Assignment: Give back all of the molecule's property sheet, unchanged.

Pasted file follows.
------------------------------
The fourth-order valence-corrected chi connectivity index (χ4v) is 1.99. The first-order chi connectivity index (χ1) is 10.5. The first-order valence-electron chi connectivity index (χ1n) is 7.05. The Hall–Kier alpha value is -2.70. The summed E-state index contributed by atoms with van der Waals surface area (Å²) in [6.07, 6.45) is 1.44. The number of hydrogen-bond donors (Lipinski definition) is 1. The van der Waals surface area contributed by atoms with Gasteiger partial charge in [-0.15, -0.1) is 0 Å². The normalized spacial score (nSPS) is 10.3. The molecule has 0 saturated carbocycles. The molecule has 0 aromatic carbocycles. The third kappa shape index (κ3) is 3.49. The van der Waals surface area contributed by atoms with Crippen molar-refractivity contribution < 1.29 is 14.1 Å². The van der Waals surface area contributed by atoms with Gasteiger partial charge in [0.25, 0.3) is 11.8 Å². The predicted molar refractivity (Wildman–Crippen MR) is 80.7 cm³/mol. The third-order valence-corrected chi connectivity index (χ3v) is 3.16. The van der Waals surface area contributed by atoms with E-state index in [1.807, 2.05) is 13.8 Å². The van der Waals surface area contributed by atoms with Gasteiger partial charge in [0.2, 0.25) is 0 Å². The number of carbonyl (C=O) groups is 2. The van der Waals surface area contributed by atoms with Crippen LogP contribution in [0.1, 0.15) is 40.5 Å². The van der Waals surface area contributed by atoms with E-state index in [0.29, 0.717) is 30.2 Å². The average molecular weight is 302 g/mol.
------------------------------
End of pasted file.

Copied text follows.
The fourth-order valence-corrected chi connectivity index (χ4v) is 1.99. The first-order chi connectivity index (χ1) is 10.5. The first-order valence-electron chi connectivity index (χ1n) is 7.05. The Hall–Kier alpha value is -2.70. The summed E-state index contributed by atoms with van der Waals surface area (Å²) in [6.07, 6.45) is 1.44. The number of hydrogen-bond donors (Lipinski definition) is 1. The van der Waals surface area contributed by atoms with Gasteiger partial charge in [-0.15, -0.1) is 0 Å². The normalized spacial score (nSPS) is 10.3. The molecule has 0 saturated carbocycles. The molecule has 0 aromatic carbocycles. The third kappa shape index (κ3) is 3.49. The van der Waals surface area contributed by atoms with Crippen molar-refractivity contribution < 1.29 is 14.1 Å². The van der Waals surface area contributed by atoms with Gasteiger partial charge in [0.25, 0.3) is 11.8 Å². The predicted molar refractivity (Wildman–Crippen MR) is 80.7 cm³/mol. The third-order valence-corrected chi connectivity index (χ3v) is 3.16. The van der Waals surface area contributed by atoms with E-state index in [1.807, 2.05) is 13.8 Å². The van der Waals surface area contributed by atoms with Gasteiger partial charge in [0.2, 0.25) is 0 Å². The number of carbonyl (C=O) groups is 2. The van der Waals surface area contributed by atoms with Crippen LogP contribution in [0.1, 0.15) is 40.5 Å². The van der Waals surface area contributed by atoms with E-state index in [0.29, 0.717) is 30.2 Å². The average molecular weight is 302 g/mol.